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One fish, two fish, red fish, blue fish: science doesn’t support the super trawler

While fisheries science is more complex than Dr. Seuss’ iconic title implies, he had it right in two fundamental areas. We need to understand the species we are exploiting in our fisheries (red vs. blue…

There’s not enough science to support a ten-fold increase in the small pelagics we catch. AAP Image/Greenpeace Pierre Gleizes

While fisheries science is more complex than Dr. Seuss’ iconic title implies, he had it right in two fundamental areas. We need to understand the species we are exploiting in our fisheries (red vs. blue) and we need to know how many there are. The science case for introducing a trawler to exploit southern small pelagics is weak in both these areas. As such, it does not support the introduction of super trawling in Australia.

The target species for this greatly expanded fishery include blue mackerel, jack mackerel, Peruvian jack mackerel and redbait. They are repeatedly referred to as “small pelagics”, “forage fish” , and “baitfish”.

Such labelling conjures teeming schools of Peruvian anchoveta and Atlantic herring associated with the highly productive waters of South American and South African western margins and of the North Sea. These recognised forage species share a set of life-history characteristics, such as high growth rates, low maximum age, and high reproductive output: they pursue the quintessential “live fast, die young” strategy. These characteristics increase their resiliency to exploitation, but aren’t enough to prevent their over-exploitation in the face of highly efficient industrialised fishing such as super trawling.

The “small pelagics” targeted by the super trawler do not share these resiliency characteristics. Our “small pelagics” are typically twice as large in maximum length as typical forage species (63 vs 33 cm), have a maximum life span 60% longer (21 vs 13 years), feed higher up the food chain, and grow 30% more slowly (0.17/year vs 0.62/year). Indeed, these characteristics make them statistically more similar to reef fish such as baldchin groper, recognised as over-exploited. It is unclear how the robust recommendations from the Forage Fish Task Force apply to non-forage species. We should not be treating these animals as a highly productive resource on which we experiment with super trawlers, but rather as valuable wildlife in Australia’s low-productivity southern oceans.

Some are concerned about the potential for localised depletions when super trawlers are active. To address those concerns, we need to understand how local populations are replenished by young fish across the region and whether adults can replenish depleted areas. There is increasing evidence that the adults of many species are not as mobile as previously thought.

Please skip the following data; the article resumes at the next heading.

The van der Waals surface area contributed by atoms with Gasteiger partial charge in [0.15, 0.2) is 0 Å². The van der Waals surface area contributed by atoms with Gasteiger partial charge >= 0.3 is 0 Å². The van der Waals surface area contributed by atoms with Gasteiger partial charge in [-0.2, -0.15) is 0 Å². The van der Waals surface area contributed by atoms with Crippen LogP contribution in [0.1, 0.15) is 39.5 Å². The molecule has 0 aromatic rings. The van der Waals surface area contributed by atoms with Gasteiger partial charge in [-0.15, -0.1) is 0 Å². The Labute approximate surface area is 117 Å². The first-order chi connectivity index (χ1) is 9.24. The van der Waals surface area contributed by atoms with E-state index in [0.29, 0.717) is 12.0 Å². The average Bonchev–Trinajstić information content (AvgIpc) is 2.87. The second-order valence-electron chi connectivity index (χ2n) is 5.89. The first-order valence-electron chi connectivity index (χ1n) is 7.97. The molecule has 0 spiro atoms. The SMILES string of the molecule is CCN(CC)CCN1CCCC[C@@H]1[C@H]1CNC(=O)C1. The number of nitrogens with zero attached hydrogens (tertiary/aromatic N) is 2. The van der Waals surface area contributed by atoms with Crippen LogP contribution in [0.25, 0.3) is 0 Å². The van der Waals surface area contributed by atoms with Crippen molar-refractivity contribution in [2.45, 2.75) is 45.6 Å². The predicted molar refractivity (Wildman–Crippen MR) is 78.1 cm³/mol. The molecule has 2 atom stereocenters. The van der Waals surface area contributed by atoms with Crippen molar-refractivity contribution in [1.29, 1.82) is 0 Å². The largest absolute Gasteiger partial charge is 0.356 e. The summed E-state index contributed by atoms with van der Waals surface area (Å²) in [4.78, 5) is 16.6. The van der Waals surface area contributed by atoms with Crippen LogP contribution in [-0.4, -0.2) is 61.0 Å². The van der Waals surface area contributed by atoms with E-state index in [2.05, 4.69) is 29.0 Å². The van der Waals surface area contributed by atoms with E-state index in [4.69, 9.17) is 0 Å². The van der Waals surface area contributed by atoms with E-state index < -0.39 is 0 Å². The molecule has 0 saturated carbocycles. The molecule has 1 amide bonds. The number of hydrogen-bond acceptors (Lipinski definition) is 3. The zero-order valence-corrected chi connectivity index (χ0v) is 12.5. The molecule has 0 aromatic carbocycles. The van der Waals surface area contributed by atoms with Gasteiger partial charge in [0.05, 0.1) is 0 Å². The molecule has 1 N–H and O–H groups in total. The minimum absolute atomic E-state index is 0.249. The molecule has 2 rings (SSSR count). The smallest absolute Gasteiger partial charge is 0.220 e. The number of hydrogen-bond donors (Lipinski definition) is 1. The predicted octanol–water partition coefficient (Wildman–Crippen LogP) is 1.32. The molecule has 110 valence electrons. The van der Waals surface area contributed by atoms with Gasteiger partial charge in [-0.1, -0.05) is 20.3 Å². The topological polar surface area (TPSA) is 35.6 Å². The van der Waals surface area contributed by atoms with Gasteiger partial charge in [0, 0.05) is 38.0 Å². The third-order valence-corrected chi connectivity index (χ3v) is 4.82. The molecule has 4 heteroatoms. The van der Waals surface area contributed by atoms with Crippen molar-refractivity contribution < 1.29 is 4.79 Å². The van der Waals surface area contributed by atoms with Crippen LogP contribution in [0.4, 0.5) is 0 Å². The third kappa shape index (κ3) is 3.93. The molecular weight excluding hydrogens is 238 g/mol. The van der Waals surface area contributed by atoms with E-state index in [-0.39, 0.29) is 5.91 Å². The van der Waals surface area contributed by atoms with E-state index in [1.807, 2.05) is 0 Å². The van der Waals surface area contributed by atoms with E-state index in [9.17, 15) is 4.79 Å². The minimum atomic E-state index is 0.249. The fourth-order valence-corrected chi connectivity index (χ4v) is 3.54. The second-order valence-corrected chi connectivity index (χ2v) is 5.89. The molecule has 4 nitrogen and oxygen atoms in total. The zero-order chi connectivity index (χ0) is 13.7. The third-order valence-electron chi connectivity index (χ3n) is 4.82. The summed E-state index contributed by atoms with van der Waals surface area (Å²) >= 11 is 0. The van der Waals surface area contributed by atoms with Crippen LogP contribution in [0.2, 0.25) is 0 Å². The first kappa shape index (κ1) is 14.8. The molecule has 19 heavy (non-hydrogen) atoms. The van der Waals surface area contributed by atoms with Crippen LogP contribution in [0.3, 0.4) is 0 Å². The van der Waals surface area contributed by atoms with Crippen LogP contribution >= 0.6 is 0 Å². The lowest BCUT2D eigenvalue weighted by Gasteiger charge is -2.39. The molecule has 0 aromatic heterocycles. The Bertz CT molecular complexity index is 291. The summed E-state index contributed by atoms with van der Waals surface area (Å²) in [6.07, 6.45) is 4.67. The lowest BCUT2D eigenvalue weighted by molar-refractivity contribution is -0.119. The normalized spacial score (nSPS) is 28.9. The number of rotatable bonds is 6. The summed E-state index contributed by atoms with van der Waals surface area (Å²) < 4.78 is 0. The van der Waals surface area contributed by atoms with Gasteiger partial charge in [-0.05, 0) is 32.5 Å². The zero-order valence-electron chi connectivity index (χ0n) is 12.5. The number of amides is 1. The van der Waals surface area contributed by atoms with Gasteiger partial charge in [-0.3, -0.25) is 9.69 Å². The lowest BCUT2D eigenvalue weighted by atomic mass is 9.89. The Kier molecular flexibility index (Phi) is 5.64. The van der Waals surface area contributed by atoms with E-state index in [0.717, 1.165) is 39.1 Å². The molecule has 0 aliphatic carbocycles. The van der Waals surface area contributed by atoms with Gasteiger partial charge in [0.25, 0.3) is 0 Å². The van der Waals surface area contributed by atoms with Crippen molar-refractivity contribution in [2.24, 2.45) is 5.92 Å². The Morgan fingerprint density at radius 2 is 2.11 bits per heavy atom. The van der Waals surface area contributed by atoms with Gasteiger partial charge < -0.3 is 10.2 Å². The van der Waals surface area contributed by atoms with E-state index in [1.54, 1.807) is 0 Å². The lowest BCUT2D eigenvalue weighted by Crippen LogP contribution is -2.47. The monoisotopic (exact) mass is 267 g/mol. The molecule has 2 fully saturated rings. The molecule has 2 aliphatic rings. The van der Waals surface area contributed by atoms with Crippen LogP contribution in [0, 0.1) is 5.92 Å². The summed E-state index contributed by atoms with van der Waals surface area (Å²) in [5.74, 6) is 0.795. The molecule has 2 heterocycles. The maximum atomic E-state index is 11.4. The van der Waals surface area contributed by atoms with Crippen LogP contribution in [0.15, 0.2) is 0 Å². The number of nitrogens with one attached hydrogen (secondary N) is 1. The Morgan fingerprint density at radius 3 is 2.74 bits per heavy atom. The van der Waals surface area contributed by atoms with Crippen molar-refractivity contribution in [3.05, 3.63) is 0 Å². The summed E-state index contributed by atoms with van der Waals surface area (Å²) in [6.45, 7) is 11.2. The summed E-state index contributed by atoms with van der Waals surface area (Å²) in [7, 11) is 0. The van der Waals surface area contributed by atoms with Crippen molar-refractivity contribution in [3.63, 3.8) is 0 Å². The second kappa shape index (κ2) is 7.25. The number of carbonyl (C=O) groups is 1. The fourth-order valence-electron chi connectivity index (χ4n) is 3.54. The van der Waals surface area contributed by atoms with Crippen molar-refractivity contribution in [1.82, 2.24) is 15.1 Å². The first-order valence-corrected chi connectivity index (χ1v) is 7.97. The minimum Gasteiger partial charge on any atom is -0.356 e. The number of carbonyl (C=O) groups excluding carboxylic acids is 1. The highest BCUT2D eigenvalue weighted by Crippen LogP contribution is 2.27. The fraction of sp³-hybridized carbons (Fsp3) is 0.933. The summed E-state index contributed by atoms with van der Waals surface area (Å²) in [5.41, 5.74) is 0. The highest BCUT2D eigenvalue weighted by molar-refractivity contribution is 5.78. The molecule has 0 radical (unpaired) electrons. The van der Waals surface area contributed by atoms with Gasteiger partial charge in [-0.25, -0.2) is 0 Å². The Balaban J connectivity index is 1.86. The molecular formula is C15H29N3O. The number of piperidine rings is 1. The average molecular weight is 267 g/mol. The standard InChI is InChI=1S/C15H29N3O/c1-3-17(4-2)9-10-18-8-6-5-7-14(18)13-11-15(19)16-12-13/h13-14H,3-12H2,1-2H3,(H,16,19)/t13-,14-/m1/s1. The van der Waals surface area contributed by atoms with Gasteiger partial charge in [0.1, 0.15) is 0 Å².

But we are largely ignorant about the effective population structure of these species. Of the four species considered for exploitation, the population structure of blue mackerel is uncertain, and jack mackerel and redbait are believed to have eastern and western subpopulations. No dedicated population studies have been conducted on redbait nor is any information available for Peruvian jack mackerel. Moreover, little is reported about adult movements of any of these species except that larger jack mackerel are found in deeper waters.

The total allowable catch of approximately 18,000 tonnes is a 10-fold increase over previous years’ landings. In setting it, the Government is relying on its ability to determine the un-fished biomass; that is, its ability to count fish. But its estimates are generally based on old information (in the east, blue mackerel information is from 2004), inferred from other species (for jack mackerel in the east) or entirely absent (for jack mackerel in the west, Peruvian jack mackerel in the west, and redbait in the west). It is likely that biomass estimates (and associated quotas) are much more uncertain than is currently reported. Indeed, ABARES assessments of population status are based on fishing effort rather than actual population size.

Australia’s relatively strong fisheries management has been cited as a reason why this experimental fishery expansion should occur. This is despite our poor understanding of the species and the high uncertainty in population sizes. Fisheries scientists and managers around Australia are to be commended on the quality of their research, particularly given the large number of targeted species, the relatively low value of many of the fisheries, and the consequent budget constraints for research.

But we should also consider salutary lessons. For example, the Western rock lobster fishery experienced unexpected and unprecedented low levels of recruitment in 2008 and 2009, despite the wealth of research conducted on the species and despite its Marine Stewardship Council certification. Fisheries management is difficult and should be highly conservative in its approach. The proposed allowance of an 18,000 tonne annual quota is not.

There are many other reasons not to allow super trawling including concerns over bycatch in substantially larger nets, low economic returns (reportedly of $1/kg) for a valuable resource, uncertainty around the effects of a warming ocean on fisheries productivity, and dependencies of other wildlife on these species. But even at the most basic level, the scientific case is not strong enough.